For his part, Ford was asserting little more than two weeks ago that Ontarians should go off and enjoy the school spring break with their families. As case numbers began to shoot up, including as a result of the devastating spread of the virus through dozens of elderly care homes, he finally introduced a lockdown and social distancing measures on March 24.
But the official lockdown had more holes in it than a piece of Swiss cheese. The provincial government drew up a list of 74 businesses deemed “essential services,” including large swathes of the construction industry and manufacturing. The result was that hundreds of thousands of workers have been forced to continue attending their jobs, ensuring that the virus has had ample opportunity to spread across the province.
After mounting working class protests, including a petition signed by over 50,000 people demanding a shutdown of Ontario’s major construction sites, Ford was eventually compelled last Friday to order the closure of most large industrial construction sites for two weeks. However, residential building projects that have already begun will continue. The manufacturing industry continues to operate largely unhindered, including companies making luxury items such as hot tubs.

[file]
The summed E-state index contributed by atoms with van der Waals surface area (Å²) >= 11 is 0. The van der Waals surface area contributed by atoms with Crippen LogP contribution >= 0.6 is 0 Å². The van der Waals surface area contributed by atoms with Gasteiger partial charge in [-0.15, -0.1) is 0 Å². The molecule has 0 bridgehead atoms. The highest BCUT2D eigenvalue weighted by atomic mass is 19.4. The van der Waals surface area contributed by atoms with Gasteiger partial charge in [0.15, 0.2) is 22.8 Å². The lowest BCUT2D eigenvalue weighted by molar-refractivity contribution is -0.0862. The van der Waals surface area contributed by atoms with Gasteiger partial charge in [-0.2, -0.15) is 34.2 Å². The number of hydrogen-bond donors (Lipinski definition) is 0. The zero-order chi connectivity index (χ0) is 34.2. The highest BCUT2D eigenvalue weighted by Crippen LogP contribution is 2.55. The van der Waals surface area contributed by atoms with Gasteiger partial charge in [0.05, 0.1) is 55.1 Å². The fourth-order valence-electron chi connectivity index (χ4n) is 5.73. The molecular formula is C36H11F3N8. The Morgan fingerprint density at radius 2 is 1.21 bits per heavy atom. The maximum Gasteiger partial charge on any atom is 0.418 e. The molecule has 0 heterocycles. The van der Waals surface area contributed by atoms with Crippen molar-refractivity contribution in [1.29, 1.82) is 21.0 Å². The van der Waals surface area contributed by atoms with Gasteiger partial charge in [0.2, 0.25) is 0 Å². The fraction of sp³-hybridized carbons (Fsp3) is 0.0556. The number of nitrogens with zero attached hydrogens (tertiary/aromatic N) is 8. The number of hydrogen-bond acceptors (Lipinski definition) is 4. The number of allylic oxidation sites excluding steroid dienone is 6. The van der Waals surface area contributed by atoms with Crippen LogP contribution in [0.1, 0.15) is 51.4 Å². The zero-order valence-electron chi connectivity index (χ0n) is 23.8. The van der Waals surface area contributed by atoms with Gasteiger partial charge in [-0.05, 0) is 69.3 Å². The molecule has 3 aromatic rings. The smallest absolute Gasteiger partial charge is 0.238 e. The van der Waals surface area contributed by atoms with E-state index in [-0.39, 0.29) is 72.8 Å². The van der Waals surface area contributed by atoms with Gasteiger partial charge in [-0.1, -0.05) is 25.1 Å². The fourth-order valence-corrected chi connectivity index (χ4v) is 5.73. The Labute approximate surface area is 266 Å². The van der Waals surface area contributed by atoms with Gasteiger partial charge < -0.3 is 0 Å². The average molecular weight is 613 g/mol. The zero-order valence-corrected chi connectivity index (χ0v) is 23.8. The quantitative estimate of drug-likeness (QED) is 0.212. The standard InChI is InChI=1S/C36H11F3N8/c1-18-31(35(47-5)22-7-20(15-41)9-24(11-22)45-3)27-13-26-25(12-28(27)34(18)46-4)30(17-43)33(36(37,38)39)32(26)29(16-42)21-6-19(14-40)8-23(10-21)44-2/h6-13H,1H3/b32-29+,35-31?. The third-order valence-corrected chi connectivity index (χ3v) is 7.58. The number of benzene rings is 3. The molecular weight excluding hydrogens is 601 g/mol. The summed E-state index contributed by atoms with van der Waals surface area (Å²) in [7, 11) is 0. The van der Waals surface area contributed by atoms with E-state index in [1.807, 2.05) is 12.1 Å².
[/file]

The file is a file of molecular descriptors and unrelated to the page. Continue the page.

In keeping with the federal government’s massive corporate bailout, the Ford government has responded to the pandemic by providing vast sums of money to business and a pittance to workers and healthcare. A $17 billion package of Ontario government “anti-coronavirus measures” included fully $10 billion in tax relief and loans directed towards businesses. Meanwhile the healthcare system, which was already bursting at the seams prior to the outbreak of the virus, can expect to receive just $3.3 billion more than last year. This will barely keep pace with inflation and population growth.